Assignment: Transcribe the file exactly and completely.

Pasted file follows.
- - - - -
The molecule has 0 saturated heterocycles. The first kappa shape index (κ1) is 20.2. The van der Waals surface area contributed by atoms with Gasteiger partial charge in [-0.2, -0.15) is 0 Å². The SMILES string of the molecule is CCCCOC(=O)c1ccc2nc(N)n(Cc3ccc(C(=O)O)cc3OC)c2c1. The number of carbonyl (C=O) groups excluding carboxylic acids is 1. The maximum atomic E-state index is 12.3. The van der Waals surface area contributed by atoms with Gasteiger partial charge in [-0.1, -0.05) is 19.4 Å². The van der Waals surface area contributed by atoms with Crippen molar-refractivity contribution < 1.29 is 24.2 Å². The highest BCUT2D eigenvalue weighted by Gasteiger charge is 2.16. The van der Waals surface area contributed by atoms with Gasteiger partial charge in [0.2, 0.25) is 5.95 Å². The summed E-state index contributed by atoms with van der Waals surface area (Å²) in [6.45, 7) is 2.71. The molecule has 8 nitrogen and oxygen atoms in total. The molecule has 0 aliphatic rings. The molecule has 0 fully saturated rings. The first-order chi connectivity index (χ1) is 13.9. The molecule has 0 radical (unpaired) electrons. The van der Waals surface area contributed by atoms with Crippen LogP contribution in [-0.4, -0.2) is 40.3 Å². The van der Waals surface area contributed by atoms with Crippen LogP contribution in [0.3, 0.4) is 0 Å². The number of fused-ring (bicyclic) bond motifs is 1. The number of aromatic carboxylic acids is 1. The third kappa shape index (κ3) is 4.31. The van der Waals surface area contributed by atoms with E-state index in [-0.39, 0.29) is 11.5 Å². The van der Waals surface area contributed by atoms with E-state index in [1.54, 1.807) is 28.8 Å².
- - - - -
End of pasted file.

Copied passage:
The molecule has 0 saturated heterocycles. The first kappa shape index (κ1) is 20.2. The van der Waals surface area contributed by atoms with Gasteiger partial charge in [-0.2, -0.15) is 0 Å². The SMILES string of the molecule is CCCCOC(=O)c1ccc2nc(N)n(Cc3ccc(C(=O)O)cc3OC)c2c1. The number of carbonyl (C=O) groups excluding carboxylic acids is 1. The maximum atomic E-state index is 12.3. The van der Waals surface area contributed by atoms with Gasteiger partial charge in [-0.1, -0.05) is 19.4 Å². The van der Waals surface area contributed by atoms with Crippen molar-refractivity contribution < 1.29 is 24.2 Å². The highest BCUT2D eigenvalue weighted by Gasteiger charge is 2.16. The van der Waals surface area contributed by atoms with Gasteiger partial charge in [0.2, 0.25) is 5.95 Å². The summed E-state index contributed by atoms with van der Waals surface area (Å²) in [6.45, 7) is 2.71. The molecule has 8 nitrogen and oxygen atoms in total. The molecule has 0 aliphatic rings. The molecule has 0 fully saturated rings. The first-order chi connectivity index (χ1) is 13.9. The molecule has 0 radical (unpaired) electrons. The van der Waals surface area contributed by atoms with Crippen LogP contribution in [-0.4, -0.2) is 40.3 Å². The van der Waals surface area contributed by atoms with Crippen LogP contribution in [0.3, 0.4) is 0 Å². The number of fused-ring (bicyclic) bond motifs is 1. The number of aromatic carboxylic acids is 1. The third kappa shape index (κ3) is 4.31. The van der Waals surface area contributed by atoms with E-state index in [-0.39, 0.29) is 11.5 Å². The van der Waals surface area contributed by atoms with E-state index in [1.54, 1.807) is 28.8 Å².